Sometimes real estate is more art than science.
Because every homebuyer’s situation is nuanced from home to realtor to geographic location, there’s no cut-and-dried way to go about it, and that’s whether you’re investing, moving or selling.
But there are a few things you should know about — whether you’re a long-time homeowner or just beginning your search. Because buying a home is one more thing the Tax Cuts and Jobs Act (TCJA) affected last year — so it’s time for a little homebuying update and explanation of the changes that have occurred.
There are three, in particular, that you should keep in mind.
Three New Tax Implications for Buying or Selling a House in the New York/New Jersey Metro Area
“The ache for home lives in all of us, the safe place where we can go as we are and not be questioned.” -Maya Angelou
If you have any additional questions about the following information, please reach out with a phone call. I’d love to discuss these tips and more in greater detail: (718) 953-6455
Lower Deduction Cap
Currently, New York/New Jersey Metro homebuyers are only allowed to deduct mortgage interest they spend on up to $750K in debt for a new home. If the buyer is filing separately while married, the total is $375K.
Prior to the TCJA, total mortgages (of up to $1M) were fully deductible if they were owned as primary residences.
Also, if you bought your home before the TCJA went into effect, and plan to refinance your home, the “up to $1M” of total deductible mortgages rule still applies.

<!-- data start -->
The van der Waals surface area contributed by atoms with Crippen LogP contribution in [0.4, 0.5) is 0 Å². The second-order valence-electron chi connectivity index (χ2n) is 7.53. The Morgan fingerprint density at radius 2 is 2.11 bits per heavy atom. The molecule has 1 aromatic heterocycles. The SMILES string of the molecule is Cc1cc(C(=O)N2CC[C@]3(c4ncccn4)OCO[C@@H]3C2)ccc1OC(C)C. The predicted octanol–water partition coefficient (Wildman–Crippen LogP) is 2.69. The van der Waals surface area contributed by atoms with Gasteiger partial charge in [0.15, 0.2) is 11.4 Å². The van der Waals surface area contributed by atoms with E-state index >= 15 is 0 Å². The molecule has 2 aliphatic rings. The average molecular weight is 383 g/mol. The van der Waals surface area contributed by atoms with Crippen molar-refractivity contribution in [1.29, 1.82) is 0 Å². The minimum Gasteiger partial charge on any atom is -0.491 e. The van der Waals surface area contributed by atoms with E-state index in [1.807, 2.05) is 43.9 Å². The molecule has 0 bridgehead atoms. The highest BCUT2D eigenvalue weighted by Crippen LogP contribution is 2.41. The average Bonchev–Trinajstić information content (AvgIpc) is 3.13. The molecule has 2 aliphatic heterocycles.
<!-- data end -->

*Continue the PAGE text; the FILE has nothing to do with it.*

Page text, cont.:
Property Tax Deduction
We’ve talked a little in the past about state and local tax (SALT).
In short, there is a $10K SALT deduction limit that applies to items like real estate and local income taxes. Before the TCJA there was no limit. Now, homebuyers need to pay a little more attention when it comes to SALT regulations.
(I’m here to help with this too!)
Tax Breaks for Sellers
This is kind of a “bonus” tip, but I figure if you or someone you know is buying a home, there is a chance that selling a house also applies to the situation.
In that case, the tax implications of selling a house can be positive.
Something the TCJA did not affect was the fact you don’t have to pay capital gains taxes on the profit you make from selling a home. Now, you still need to meet the requirements for living in the house long enough to earn money from the sale. But this perk could make the stress of buying and selling a house worthwhile for your bank account.
I hope these brief tips help you or someone you know.
Even though the TCJA shifted some laws around, note that the law is liable to change in 2025. It’s not set in stone, and things could change in just a few years’ time.
All the more reason to form a relationship with a trusted New York/New Jersey Metro expert for all the changes (most likely) to come.
Lillian’s Professional Services LLC